Friday May 18th was a busy day in the rapidly growing space-launch industry with three rockets, launched from three separate locations, placing six satellites into Earth orbit. In contrast to the global fanfare that followed the failed South Korean launch attempt, these flawless launches from Russia and Kazakhstan were hardly noticed by the world media.
The first to launch was a Russian Soyuz U lifting off from Russia’s Plesetsk Cosmodrome military spaceport. The rocket is reported to have placed a Yantar-4K2M (Kobalt-M) optical reconnaissance satellite into low-Earth orbit (LEO). The Kobalt-M is a classified military reconnaissance satellite equipped with enhanced optical imaging capabilities featuring a film-return capsule arrangement designed to physically return captured and recorded imagery back to Earth.
The second, following shortly after the Soyuz U launch, was a Japanese H-IIA/202 rocket lifting off from the Japan Aerospace Exploration Agency’s Tanegashima Space Center carrying four satellites into orbit, three of Japanese origin and one for South Korea. The H-IIA/202 carried aloft Japan’s Global Change Observation Mission – Water GCOM-W1), nicknamed “Shizuku” meaning “drop” or “tear drop” designed to monitor global patterns of water circulation and changes in climate patterns as part of the A-Train international collaborative program.1 (
Hitching a ride with the GCOM-W1 were two smaller Japanese satellites, the SDS-4 and the Horyu-2. The SDS-4 (Small Demonstration-4) is part of a Japanese program developed to test new and emerging space technologies for future incorporation in operational satellites. The Horyu-2 was designed by students with Japan’s Kyusyu Institute of Technology to test an experimental high-voltage solar array.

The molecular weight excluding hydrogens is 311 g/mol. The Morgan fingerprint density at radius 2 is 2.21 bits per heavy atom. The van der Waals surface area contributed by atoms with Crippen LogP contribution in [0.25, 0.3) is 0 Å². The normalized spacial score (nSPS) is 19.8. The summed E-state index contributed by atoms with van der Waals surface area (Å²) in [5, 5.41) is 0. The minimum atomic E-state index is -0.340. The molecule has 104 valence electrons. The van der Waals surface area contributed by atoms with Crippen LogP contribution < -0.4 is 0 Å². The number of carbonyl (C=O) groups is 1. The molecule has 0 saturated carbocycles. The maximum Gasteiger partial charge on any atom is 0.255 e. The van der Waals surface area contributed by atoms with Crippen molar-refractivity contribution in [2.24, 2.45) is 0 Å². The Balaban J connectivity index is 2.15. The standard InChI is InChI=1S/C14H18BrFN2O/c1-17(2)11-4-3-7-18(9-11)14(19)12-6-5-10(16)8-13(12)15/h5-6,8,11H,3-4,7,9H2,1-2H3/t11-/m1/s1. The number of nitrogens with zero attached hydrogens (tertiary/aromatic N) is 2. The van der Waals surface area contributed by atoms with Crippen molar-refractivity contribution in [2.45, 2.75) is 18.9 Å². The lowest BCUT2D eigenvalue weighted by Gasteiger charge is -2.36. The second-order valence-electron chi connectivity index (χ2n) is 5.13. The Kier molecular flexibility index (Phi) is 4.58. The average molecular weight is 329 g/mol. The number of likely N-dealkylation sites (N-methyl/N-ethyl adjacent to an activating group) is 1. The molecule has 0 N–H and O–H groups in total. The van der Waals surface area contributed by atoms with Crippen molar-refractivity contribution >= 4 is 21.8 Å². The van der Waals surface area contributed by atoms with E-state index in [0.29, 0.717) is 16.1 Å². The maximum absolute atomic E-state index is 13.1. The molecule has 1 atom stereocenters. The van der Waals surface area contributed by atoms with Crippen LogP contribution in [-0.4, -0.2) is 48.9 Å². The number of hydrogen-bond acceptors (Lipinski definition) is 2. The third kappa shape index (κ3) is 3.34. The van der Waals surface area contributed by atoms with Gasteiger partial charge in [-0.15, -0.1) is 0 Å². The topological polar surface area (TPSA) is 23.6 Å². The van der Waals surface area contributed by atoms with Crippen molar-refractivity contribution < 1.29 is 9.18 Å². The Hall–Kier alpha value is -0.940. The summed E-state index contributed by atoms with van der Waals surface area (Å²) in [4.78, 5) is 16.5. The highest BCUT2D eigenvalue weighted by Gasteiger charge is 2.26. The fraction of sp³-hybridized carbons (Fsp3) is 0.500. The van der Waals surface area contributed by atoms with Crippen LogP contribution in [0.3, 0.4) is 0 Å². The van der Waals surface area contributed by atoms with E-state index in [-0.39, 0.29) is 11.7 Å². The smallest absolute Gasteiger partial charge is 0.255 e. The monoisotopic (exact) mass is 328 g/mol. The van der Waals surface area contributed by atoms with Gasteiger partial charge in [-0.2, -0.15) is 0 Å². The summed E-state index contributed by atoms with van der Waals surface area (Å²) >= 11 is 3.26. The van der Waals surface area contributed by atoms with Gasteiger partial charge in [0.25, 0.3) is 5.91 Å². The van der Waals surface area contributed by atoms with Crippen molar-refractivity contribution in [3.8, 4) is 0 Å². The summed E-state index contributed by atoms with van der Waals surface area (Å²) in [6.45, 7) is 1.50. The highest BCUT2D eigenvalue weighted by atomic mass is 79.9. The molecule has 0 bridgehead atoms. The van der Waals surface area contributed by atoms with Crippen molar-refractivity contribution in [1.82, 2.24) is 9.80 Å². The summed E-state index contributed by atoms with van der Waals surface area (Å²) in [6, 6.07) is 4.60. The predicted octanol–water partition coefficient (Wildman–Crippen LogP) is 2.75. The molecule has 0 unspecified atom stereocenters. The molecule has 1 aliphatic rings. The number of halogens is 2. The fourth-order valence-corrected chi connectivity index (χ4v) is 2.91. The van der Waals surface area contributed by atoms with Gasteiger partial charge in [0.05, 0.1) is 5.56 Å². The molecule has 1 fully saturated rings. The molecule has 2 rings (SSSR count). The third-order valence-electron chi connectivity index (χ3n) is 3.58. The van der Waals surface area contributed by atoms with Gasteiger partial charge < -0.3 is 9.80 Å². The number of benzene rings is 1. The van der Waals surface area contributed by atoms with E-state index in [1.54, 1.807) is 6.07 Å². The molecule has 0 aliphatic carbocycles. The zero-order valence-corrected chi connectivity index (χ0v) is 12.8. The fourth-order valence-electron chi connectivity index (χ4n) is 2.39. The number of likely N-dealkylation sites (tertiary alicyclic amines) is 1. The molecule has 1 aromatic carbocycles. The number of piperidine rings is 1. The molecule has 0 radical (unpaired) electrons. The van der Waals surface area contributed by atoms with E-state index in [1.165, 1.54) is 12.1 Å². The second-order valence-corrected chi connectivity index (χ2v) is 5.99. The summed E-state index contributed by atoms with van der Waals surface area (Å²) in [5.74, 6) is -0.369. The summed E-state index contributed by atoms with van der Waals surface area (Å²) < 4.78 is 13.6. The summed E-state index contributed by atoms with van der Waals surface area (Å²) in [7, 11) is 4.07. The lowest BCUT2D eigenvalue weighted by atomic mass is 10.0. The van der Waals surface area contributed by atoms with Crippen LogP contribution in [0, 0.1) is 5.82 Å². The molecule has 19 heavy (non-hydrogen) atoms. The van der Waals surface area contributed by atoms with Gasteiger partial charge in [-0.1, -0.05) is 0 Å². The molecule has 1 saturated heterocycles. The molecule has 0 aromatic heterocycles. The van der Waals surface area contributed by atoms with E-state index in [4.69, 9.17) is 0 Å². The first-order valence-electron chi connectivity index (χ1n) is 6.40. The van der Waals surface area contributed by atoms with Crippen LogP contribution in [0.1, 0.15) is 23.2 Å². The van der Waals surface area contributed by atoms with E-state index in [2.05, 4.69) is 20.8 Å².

The fourth satellite aboard the H-IIA/202 was South Korea’s Kompsat-3 (Korea Multi-Purpose Satellite-3). The Kompsat-3, also known as Arirang-3, is reported to be a lightweight Earth observation satellite equipped with an enhanced high-resolution optical sensor. The Kompsat-3 features a multispectral camera with a 0.7-meter maximum resolution purportedly designed to provide high-resolution electro-optical (EO) images in support of Geographical Information Systems (GIS) to include enhanced imagery for agricultural, environmental, and oceanographic monitoring purposes.
The last launch of the day was a Proton rocket lifting-off from a launch site at Baikonur, Kazakhstan. This launch placed the Nimig-6 communications satellite into a geosynchronous transfer orbit to deliver Ku-band direct-broadcast television service to Canada. The upper stage, Breeze-M, of this rocket requires a series of burns before final separation approximately nine hours after launch.
With its ambitious satellite launch on Friday, and the first instance of launching a foreign satellite, Japan has successfully achieved its goal of joining the global satellite-launch industry, a $4.3 billion business of immense promise.
Commercial satellite launches have increased dramatically in recent years and is now attracting a growing field of competent competitors looking to cash in on the promise of lucrative returns for those firms able and willing to provide this unique service at reasonably low cost. Considering the costs involved in reaching this goal and the costs yet to come, Japan’s ability to offer competitive pricing is a matter of significant concern when the cost of Japanese labor is factored in. For now, it certainly looks like Japan is in the crowded race for future business.